Starting from the north of the region, the beautiful scenery of the Gargano promontory offers charming villages, on one side the fertile plains of the tableland, (granary of Italy), on the other side the mountains that fall straight into the pristine sea known throughout the world. In the north lies the surreal and lavish Foresta Umbra, a monument of nature that offers an unexpected area of forests that have alpine characteristics.
Known as Capitanata, the province of Foggia is also called Daunia, named after the king that came from Greece, son of Lycaon of Arcadia. Due to the natural barriers of the Subappennino Dauno and the dense vegetation, it can be considered a sub-region of Puglia in terms of geography and culture. An area of rich archaeological sites, from the Palaeolithic of Rignano Garganico to the necropolis of Peschici, Vieste, Trinitapoli, from the Roman cities of Lucera, Herdonia and Siponto to the medieval architecture and ducal of Ascoli Satriano, Monte Sant’Angelo, Lucera, Pietramontecorvino , Deliceto, Bovino, Sant’Antonio and the ancient cathedrals that are present throughout the territory. The high rocky coast is enriched by coves and caves that makes it a unique attraction for the diversity that characterizes them.
Bari is the middle part of the region, between the Capitanata in the North and Otranto in the South. Characterized by the Murge, the most important complex of hills in central Puglia, a rising limestone terrace which reaches its highest points in the northern towns of Spinazzola and Minervino and Monte Caccia, located at 684 meters above sea level.
Natural boundaries divide this vast land area into four zones: the coastal Murgia, which slopes gently toward the Adriatic Sea between the provinces BAT (Barletta-Andria-Trani), Bari and Brindisi; an area of Ravines, which gives its name to the “Park of the Ravines” and extends between the provinces of Taranto and Brindisi; the Itria Valley, (whose territory coincides with the southern part of the Murgia between the provinces of Brindisi, Bari and Taranto), a fascinating place due to the presence of Trulli; and the Murge of Taranto, the area less elevated than the plateau that ends in the province of Lecce and traces a physiological demarcation between the towns of Martina Franca and Grottaglie.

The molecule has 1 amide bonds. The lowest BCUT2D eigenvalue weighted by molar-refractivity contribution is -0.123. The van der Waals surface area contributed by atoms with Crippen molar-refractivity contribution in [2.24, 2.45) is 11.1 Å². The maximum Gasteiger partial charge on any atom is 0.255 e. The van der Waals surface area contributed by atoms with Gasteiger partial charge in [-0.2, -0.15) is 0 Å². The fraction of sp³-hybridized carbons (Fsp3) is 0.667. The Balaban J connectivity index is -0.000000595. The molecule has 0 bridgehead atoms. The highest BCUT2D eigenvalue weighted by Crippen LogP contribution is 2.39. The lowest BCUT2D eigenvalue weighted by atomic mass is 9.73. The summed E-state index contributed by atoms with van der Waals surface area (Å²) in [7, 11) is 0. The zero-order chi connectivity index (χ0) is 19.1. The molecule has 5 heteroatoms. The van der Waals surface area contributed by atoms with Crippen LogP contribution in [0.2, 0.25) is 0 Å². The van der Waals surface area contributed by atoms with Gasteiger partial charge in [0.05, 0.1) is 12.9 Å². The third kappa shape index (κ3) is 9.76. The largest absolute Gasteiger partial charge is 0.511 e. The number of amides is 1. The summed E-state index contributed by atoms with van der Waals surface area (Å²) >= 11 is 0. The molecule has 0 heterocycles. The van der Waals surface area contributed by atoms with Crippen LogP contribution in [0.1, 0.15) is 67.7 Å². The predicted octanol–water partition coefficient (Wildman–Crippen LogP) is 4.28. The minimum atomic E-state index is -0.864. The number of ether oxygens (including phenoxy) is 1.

The whole area of Murgia has a lack of rivers, although it is crossed by “lame” erosive furrows, in which water flows only during rainy periods. The name comes from the Latin “murex” i.e. sharp stone, due to the presence of limestone that has given life to numerous karst phenomena’s of hypogeum and epigeo such as sinkholes, the largest of which are locally called “Puli” like those of Molfetta, Gravina and Altamura; sinkholes, caves and ravines including the famous Grotte di Castellana, considered a World Heritage Site by UNESCO.
Of great importance is the National Park of Alta Murgia which includes the territory of 13 towns in the province of Bari. This can be considered the first rural park in Italy. As well as protecting the natural ecosystem, it also enhances and preserves the whole territory in close relation with the physical appearance, such as farms, jazzi, ancient tracks, and traditional ways. The inner part of the land is devoted to arable crops, almond orchards and vineyards, pastures and forests; while the coastal areas has a great prevalence of olive groves.
The Salento peninsula is the easternmost territory of Italy separated from the rest of the region by an imaginary line that goes from Massafra in the Gulf of Taranto to the Adriatic coast, at the border of Egnatia and ancient Peucezia.
From a morphological point of view, the territory is mainly flat max, 200 meters above sea level. The Mediterranean vegetation is characterized by a fascinating territory thanks to the presence of large ancient olive trees with large and twisted trunks and a coastline that offers high-impact color changes, going from the high cliffs of the Adriatic Sea to the white sandy beaches on the Lonian Sea (famous tourist destination).
Inland, the presence of fortified farms from the sixteenth and seventeenth centuries color the surrounding countryside with their bright white buildings, reflecting the long and ancient tradition, still considered the main economic sector of the area.
The collection of urban locations are different, characterized by historical centers where buildings catch the eye of a lush baroque build with the typical local “leccese” stone that is found in this architectural expression, a touch of originality and complexity when compared to the rest of Italy. Also in this part of Puglia Arab influences can be seen in the blind alleys of the old city, characterized by typical courtyards, now as before, places of communal life among the locals.